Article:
Certainly there is a need to address the transgressor and his/her transgressions when they become evident, since if we don’t then we are likely to create a worse mess than we have, but in doing so we must make the sincere personal effort to be honest about ourselves and our own history or lapses as well as the brokenness of our social context and political system—it should produce huge amounts of humility instead of the ranting and finger-pointing that we have. 
In regard to the religious rules, I have come to believe that they are about our protection, rather than prohibition.  By engaging in the “sin” we are exposing ourselves and others to serious harm and hurt.  The “rules” aren’t because we’re naughty, but that we’re loved.  Julian of Norwich wrote “Sin has no substance itself, it is only known by the pain that it causes.”  That’s a rough translation, but the point she recognized was that we only know of the sins by the damage done to our hearts—and others.
The Ashley Madison website hack has been terrible for a lot of people—the least of which are those who make money from providing the service.  There are a lot of families and partners and children, congregants and constituents who feel betrayed—but that brokenness is just the tip of the iceberg.  The harm was there already, long before the hack exposed it. 

Here’s a poem I wrote last year about the passage in John I mentioned. 

A woman was brought before Jesus one day
“Adulteress! Stone her! For her sins she must pay!”
Kneeling to the ground, his finger in the dust

Scribbling something mysterious and convicting, I trust

For he captured the hearts of accusers and accused 

And changed the hearts of both abusers and abused

He stood and looked in eyes filled with rage

Seeing the wounded people locked in a cage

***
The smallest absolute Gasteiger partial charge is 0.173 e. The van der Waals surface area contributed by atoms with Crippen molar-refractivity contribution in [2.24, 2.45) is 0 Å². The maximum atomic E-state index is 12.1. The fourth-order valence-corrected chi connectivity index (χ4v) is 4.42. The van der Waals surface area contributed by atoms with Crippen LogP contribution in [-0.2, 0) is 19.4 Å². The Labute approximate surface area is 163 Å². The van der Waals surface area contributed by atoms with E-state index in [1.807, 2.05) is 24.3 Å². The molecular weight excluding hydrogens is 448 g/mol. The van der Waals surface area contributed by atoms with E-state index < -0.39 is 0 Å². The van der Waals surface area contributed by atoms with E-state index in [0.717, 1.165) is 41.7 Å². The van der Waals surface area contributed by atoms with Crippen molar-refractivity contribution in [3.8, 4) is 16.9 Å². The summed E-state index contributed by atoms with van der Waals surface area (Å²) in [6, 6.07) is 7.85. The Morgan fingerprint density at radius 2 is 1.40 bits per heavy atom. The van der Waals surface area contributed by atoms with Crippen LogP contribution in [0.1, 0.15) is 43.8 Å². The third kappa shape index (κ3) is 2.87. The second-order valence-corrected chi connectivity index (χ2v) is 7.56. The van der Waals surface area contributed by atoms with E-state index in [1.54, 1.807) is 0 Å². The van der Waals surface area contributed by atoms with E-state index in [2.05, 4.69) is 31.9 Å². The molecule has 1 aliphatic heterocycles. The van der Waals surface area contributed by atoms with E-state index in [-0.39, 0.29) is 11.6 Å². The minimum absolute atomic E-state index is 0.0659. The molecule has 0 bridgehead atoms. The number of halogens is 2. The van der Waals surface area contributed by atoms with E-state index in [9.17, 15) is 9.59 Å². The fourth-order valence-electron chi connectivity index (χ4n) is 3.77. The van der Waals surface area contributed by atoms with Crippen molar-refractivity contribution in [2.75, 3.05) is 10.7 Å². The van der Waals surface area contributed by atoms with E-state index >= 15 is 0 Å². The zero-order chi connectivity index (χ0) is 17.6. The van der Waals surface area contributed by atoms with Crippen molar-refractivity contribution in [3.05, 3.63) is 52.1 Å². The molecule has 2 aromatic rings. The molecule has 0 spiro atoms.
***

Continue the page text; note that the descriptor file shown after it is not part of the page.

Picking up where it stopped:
Stone her, yes, he said, this is the law

So let the stone fly first from the one without flaw

The silence was louder than their shouts had been

For each knew their lives were not free of their sin

A thump on the ground was the first sound

Then stone after stone dropping was heard all around

Like thunder it sounded for a moment or two

The people convicted, their lies he saw through

Though foolish, they knew better than to challenge his word

For grace was whispered and forgiveness was heard

Not only for the woman, but all who were there

They knew the law was a burden too great to bear

So what about you? Are you holding a stone

Ready to hurl until you’re standing alone?

Those judgments we point to, convinced we are right

Forgetting the log in our eye, impairing our sight

The mercy is for all, the grace is a gift

No more need we cast stones or rocks need we lift

We all are the woman as well as the crowd

So listen quite closely, for the whisper quite loud

God loves each one of us, both sinners and saints

No sin stains so deeply, or vice endlessly taints

There’s nothing to do since do something we can’t

An operation is necessary, a new heart transplant

And this is what the people and the woman receive

And we each do too, if we simply believe.

© Stephen Carl, 2015